Here and now. Stasis and flux.
Time is material. Time is spatial. Time is knowledge.
Melbourne Art Fair in association with guest curator Hannah Mathews (Senior Curator, Monash University Museum of Art) presents TIME, a selection of works by Michaela Gleave, Jess Johnson with Simon Ward, Sriwhana Spong and Angela Tiatia. Joining with a growing number of organisations focusing their resources on the activities of female practitioners, TIME speaks to the power of the now and is presented at various sites throughout Melbourne’s CBD.
Michaela Gleave’s A Galaxy of Suns (2016-2018) transposes what is perhaps the most epic measure of time for humanity: the distance between earth and the universe. The work takes the form of a highly ambient field of colour and sound presented for an intimate audience via QT Melbourne’s inhouse entertainment system. Like much of Gleave’s work, A Galaxy of Suns questions our relationship to time, matter and space. In content and context it oscillates between the micro and the macro, amid the spaces of personal experience and global understanding that allow us to experience the processes by which we comprehend reality and rethink our presence within it.
New Zealand artists, Jess Johnson and Simon Ward’s new video Webwurld (2017) offers a glimpse into a hallucinatory netherworld. Presented at scale on Federation Square’s iconic Big Screen, the work materialises a dark portal into a dimensional world whose activities may be taking place simultaneously to our own. Working with animator Simon Ward and sound designer Andrew Clark, here Johnson’s complex hand-drawn images have been rebirthed into chimerical 3D animations. Like Gleave’s celestial compositions, Webwurld collapses our perception of reality; time is neither fixed nor is it absolute and in the hands of the artist it can be manipulated and reconfigured.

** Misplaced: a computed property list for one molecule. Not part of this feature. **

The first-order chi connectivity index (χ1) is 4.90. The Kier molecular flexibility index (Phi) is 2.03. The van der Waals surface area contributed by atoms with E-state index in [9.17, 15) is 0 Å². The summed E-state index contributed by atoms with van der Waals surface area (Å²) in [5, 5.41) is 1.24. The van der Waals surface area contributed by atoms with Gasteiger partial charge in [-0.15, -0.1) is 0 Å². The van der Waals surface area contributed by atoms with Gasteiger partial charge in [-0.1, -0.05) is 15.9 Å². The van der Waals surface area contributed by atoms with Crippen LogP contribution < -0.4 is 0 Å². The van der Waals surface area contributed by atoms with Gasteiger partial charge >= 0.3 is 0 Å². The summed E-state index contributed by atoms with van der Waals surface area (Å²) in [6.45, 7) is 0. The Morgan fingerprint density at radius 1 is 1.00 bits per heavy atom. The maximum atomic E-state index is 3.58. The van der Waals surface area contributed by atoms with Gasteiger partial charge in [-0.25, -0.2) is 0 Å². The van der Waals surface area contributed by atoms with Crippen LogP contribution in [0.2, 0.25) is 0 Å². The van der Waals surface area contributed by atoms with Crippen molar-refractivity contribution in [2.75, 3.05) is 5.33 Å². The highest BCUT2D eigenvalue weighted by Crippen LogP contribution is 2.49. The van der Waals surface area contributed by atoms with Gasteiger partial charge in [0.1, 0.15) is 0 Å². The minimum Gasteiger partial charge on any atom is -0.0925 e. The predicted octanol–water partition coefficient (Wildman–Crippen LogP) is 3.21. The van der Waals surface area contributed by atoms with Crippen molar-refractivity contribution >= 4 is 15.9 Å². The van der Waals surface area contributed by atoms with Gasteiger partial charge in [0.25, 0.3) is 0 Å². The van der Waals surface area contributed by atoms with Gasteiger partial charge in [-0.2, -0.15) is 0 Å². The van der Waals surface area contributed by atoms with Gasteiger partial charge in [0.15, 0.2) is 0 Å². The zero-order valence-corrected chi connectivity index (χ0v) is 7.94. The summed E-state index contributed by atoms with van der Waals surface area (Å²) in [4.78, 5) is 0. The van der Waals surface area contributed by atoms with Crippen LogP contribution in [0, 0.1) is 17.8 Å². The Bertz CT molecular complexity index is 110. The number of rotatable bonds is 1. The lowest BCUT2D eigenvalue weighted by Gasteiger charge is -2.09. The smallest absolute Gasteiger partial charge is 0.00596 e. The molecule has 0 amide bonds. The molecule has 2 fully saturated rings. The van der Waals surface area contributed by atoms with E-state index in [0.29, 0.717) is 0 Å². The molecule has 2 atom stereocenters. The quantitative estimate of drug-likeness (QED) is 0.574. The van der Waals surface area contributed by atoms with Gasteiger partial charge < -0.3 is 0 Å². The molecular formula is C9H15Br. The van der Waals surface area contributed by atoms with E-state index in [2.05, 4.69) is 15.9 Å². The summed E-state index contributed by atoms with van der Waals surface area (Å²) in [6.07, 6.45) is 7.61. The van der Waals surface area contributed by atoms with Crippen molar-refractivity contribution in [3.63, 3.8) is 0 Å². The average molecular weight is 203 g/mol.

London-based, New Zealand artist Sriwhana Spong’s 2016 video This Creature provides a sensorial travel through time and place. Presented within the historic surrounds of the Former Mounted Police Stables at VCA, the work channels the sensory-led tendencies of female medieval mystic Margery Kempe (known for writing the first recorded western autobiography) through a walk undertaken by the artist through London’s Hyde Park. Captured on iPhone, Spong explores and caresses the various surfaces of her surroundings while recounting her research into Kempe’s sensory engagement with the spiritual world and her own prediliction for touch, smell and sight. Both tactile and documentative, the work pays homage to the enduring power of the senses and the alternate experiences of the world they offer.
New Zealand born multimedia artist, Angela Tiatia, explores contemporary culture by drawing attention to its relationship to representation, gender, neo-colonialism and the commodification of the body and place. Screened at the street entrance to the newly opened Buxton Contemporary, Tiatia’s The Fall collapses conventional structures of time in a deceivingly lush portrait of human consumption and greed. Arguably a homage to Heironymous Bosch’s The Garden of Earthly Delights (c.1490), Tiatia’s frenetic diorama of simultaneous events is captured in slow motion as the camera pans across a re-ocurring cast of characters engaged in frenetic acts of excess and devotion. Powerfully the work concludes its 360-degree navigation with the artist’s own image, and that of her camera crew, captured in reflection, hinting at their own complicity.